Ecuador and Peru, most commonly found at mid-elevations (300-800 m).
This is a strictly riparian species. Males are commonly found among rocks in streams where they can be seen calling and defending their territories vigorously. Males will often climb to the top of rocks and call, other males will then climb up and try to wrestle them off the rocks. Eggs are laid in small clusters on leaves near streams. Tadpoles are transported to flowing water or stream eddies.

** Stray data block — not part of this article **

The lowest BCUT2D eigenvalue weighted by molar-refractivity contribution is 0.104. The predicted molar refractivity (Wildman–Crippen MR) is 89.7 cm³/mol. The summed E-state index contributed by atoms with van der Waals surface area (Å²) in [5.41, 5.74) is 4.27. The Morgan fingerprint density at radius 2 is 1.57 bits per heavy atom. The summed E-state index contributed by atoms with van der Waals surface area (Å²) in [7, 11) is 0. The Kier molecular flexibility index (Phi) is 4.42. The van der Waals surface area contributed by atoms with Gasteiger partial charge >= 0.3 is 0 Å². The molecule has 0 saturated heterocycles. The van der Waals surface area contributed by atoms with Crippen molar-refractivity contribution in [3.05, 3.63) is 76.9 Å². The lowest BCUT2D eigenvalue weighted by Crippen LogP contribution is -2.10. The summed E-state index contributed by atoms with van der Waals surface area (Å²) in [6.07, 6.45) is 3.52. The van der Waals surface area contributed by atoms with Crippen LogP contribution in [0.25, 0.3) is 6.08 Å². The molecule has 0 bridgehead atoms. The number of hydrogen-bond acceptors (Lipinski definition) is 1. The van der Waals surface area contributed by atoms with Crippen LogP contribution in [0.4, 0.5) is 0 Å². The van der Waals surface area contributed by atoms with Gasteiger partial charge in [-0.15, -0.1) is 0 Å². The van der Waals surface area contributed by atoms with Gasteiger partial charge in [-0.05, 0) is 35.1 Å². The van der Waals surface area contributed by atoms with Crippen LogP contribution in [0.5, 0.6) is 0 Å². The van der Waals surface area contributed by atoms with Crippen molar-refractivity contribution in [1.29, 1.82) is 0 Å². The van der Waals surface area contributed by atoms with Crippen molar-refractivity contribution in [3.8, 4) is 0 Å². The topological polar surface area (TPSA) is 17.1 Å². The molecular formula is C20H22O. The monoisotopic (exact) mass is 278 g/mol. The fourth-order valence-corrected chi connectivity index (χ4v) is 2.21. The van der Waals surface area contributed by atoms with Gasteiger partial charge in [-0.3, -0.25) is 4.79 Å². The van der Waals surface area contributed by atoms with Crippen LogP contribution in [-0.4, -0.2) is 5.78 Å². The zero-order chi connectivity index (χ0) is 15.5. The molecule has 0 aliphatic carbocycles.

This species has a fairly large range and is quite abundant throughout, furthermore population densities are usually very high. To our knowledge this species has not yet been smuggled.
Close relative to H. azureiventris and H. chlorocraspedus. Hyloxalus nexipus shares more superficial similarities with these two species than most other Hyloxalus, being both aposematic and toxic.